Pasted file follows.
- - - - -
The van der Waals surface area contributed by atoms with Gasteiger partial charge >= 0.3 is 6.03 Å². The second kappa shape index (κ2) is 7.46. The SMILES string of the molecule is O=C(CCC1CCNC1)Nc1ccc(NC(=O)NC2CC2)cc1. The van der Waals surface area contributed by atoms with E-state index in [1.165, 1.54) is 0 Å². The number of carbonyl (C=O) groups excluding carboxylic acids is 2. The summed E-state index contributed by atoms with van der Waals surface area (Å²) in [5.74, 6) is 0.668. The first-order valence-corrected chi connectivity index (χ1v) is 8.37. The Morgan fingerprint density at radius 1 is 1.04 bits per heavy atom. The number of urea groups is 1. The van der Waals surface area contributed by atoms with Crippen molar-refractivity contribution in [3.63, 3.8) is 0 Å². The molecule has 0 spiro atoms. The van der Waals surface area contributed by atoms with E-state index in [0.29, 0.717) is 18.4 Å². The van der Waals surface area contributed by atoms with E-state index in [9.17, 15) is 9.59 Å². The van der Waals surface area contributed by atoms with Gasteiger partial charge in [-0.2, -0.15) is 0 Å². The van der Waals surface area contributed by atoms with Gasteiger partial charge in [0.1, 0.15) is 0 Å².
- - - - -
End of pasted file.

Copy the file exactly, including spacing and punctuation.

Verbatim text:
The van der Waals surface area contributed by atoms with Gasteiger partial charge >= 0.3 is 6.03 Å². The second kappa shape index (κ2) is 7.46. The SMILES string of the molecule is O=C(CCC1CCNC1)Nc1ccc(NC(=O)NC2CC2)cc1. The van der Waals surface area contributed by atoms with E-state index in [1.165, 1.54) is 0 Å². The number of carbonyl (C=O) groups excluding carboxylic acids is 2. The summed E-state index contributed by atoms with van der Waals surface area (Å²) in [5.74, 6) is 0.668. The first-order valence-corrected chi connectivity index (χ1v) is 8.37. The Morgan fingerprint density at radius 1 is 1.04 bits per heavy atom. The number of urea groups is 1. The van der Waals surface area contributed by atoms with Crippen molar-refractivity contribution in [3.63, 3.8) is 0 Å². The molecule has 0 spiro atoms. The van der Waals surface area contributed by atoms with E-state index in [0.29, 0.717) is 18.4 Å². The van der Waals surface area contributed by atoms with E-state index in [9.17, 15) is 9.59 Å². The van der Waals surface area contributed by atoms with Gasteiger partial charge in [-0.2, -0.15) is 0 Å². The van der Waals surface area contributed by atoms with Gasteiger partial charge in [0.1, 0.15) is 0 Å².